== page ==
iPhone 6s 3D Touch in hand 005

This year’s iPhones, the iPhone 6s and iPhone 6s Plus, are heavier than last year’s iPhone 6 and iPhone 6 Plus models and it’s not just due to their stronger Series 7000 aluminum body.

An article posted Monday by The Verge digs a little deeper into the iPhone 6s weight gain and you’ll be surprised to learn which new feature is making Apple’s new phones heavier than their predecessors.

Heavy 3D Touch

The extra heft comes almost solely from that new 3D Touch display.

It would seem that an entirely new capacitive pressure sensor built into the iPhone 6s’s backlight makes the entire screen assembly over two times heavier than before.

In terms of numbers, the iPhone 6s display weighs in at 29 grams versus just twelve grams for its predecessor. The display assembly on the iPhone 6s Plus weighs in at forty grams versus nineteen grams for the iPhone 6 Plus screen.

Light Series 7000 aluminum

As for the aerospace-grade aluminum alloy used in the iPhone 6s Plus—which Apple refers to as Series 7000 aluminum as opposed to Series 6000 aluminum on the previous iPhone generation—it only adds up an additional two grams to the heft.

iPhone 6s vs iPhone 6 Series 7000 aluminum

Moreover, the aluminum alloy used for the 4.7-inch iPhone 6s body actually weighs a gram less than that in the iPhone 6.

“The iPhone 6s enclosure is made from the same grade used in the aerospace industry,” according to Apple’s iPhone 6s webpage. “This aluminum is created from a unique composition of elements that make it the strongest alloy we’ve ever used in an iPhone.”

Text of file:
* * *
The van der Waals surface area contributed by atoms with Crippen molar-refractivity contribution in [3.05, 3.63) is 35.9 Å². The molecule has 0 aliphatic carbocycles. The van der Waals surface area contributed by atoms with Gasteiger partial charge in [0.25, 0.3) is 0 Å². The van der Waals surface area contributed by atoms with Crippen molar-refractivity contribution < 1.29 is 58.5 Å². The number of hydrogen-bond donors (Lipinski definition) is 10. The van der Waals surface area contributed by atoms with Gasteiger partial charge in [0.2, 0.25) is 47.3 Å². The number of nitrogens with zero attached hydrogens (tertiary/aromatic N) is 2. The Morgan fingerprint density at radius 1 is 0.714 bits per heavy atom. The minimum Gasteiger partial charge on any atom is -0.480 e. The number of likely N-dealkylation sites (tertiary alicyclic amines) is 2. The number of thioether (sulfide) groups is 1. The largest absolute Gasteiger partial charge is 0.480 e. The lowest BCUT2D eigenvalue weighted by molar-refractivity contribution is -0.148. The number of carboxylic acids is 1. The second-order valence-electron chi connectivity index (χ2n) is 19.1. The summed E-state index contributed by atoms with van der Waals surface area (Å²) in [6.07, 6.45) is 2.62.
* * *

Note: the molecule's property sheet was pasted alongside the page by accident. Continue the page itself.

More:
It’s also interesting that the cover glass is a tad heavier on the new phones.

The new cover glass is made using a special dual ion‑exchange process, which Apple claims makes it stronger at a molecular level and “the most durable in the smartphone industry.”

Component costs

An analysis of iPhone 6s bill of material conducted by Bank of America Merrill Lynch has pegged the cost of components that go into the 64GB edition of the device at $234, marking a very slight increase from an estimated $200-$247 in parts and labor to build the iPhone 6.

The estimate doesn’t account for a myriad of other costs, including those associated with research and development, assembly, shipping, marketing and other affiliated costs.

As my colleague Jeff pointed out the day the new iPhones were announced, the iPhone 6s and iPhone 6s Plus weigh 14 and 20 grams more than the models they replace, respectively.

That being said, I don’t think the more than ten percent increase in weight should be an issue even if barely noticeable when you pick up your brand spanking new iPhone 6s in one hand and your existing iPhone 6 in the other.

Source: The Verge